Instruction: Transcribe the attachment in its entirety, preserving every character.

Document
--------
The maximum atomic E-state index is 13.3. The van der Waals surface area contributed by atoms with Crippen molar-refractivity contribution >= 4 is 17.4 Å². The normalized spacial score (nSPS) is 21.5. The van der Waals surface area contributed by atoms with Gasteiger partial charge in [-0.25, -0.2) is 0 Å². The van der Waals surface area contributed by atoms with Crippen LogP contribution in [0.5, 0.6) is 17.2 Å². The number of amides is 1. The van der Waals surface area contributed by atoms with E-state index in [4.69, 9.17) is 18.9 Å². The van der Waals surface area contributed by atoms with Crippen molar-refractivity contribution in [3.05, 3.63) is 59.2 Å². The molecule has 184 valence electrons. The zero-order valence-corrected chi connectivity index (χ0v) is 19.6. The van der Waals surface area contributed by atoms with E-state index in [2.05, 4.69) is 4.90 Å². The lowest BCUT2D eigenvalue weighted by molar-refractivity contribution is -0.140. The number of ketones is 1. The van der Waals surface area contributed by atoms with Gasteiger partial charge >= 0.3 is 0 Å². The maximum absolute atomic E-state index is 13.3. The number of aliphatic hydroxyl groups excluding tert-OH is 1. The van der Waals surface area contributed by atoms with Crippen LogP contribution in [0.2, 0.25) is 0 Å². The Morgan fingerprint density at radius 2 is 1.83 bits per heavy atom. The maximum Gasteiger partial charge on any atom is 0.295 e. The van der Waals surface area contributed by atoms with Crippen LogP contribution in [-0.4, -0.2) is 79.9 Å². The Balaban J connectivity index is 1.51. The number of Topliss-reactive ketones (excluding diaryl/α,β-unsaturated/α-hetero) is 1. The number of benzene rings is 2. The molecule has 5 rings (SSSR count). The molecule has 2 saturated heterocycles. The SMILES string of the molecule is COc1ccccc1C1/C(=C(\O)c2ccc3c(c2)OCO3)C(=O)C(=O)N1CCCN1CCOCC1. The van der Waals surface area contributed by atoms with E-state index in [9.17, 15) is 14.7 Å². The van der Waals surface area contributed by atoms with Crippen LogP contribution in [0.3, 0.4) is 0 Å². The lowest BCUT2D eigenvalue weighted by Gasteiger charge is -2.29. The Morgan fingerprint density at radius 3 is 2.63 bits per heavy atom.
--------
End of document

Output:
The maximum atomic E-state index is 13.3. The van der Waals surface area contributed by atoms with Crippen molar-refractivity contribution >= 4 is 17.4 Å². The normalized spacial score (nSPS) is 21.5. The van der Waals surface area contributed by atoms with Gasteiger partial charge in [-0.25, -0.2) is 0 Å². The van der Waals surface area contributed by atoms with Crippen LogP contribution in [0.5, 0.6) is 17.2 Å². The number of amides is 1. The van der Waals surface area contributed by atoms with E-state index in [4.69, 9.17) is 18.9 Å². The van der Waals surface area contributed by atoms with Crippen molar-refractivity contribution in [3.05, 3.63) is 59.2 Å². The molecule has 184 valence electrons. The zero-order valence-corrected chi connectivity index (χ0v) is 19.6. The van der Waals surface area contributed by atoms with E-state index in [2.05, 4.69) is 4.90 Å². The lowest BCUT2D eigenvalue weighted by molar-refractivity contribution is -0.140. The number of ketones is 1. The van der Waals surface area contributed by atoms with Gasteiger partial charge >= 0.3 is 0 Å². The maximum absolute atomic E-state index is 13.3. The number of aliphatic hydroxyl groups excluding tert-OH is 1. The van der Waals surface area contributed by atoms with Crippen LogP contribution in [0.2, 0.25) is 0 Å². The Morgan fingerprint density at radius 2 is 1.83 bits per heavy atom. The maximum Gasteiger partial charge on any atom is 0.295 e. The van der Waals surface area contributed by atoms with Crippen LogP contribution in [-0.4, -0.2) is 79.9 Å². The Balaban J connectivity index is 1.51. The number of Topliss-reactive ketones (excluding diaryl/α,β-unsaturated/α-hetero) is 1. The number of benzene rings is 2. The molecule has 5 rings (SSSR count). The molecule has 2 saturated heterocycles. The SMILES string of the molecule is COc1ccccc1C1/C(=C(\O)c2ccc3c(c2)OCO3)C(=O)C(=O)N1CCCN1CCOCC1. The van der Waals surface area contributed by atoms with E-state index in [9.17, 15) is 14.7 Å². The van der Waals surface area contributed by atoms with Crippen LogP contribution in [0.3, 0.4) is 0 Å². The lowest BCUT2D eigenvalue weighted by Gasteiger charge is -2.29. The Morgan fingerprint density at radius 3 is 2.63 bits per heavy atom.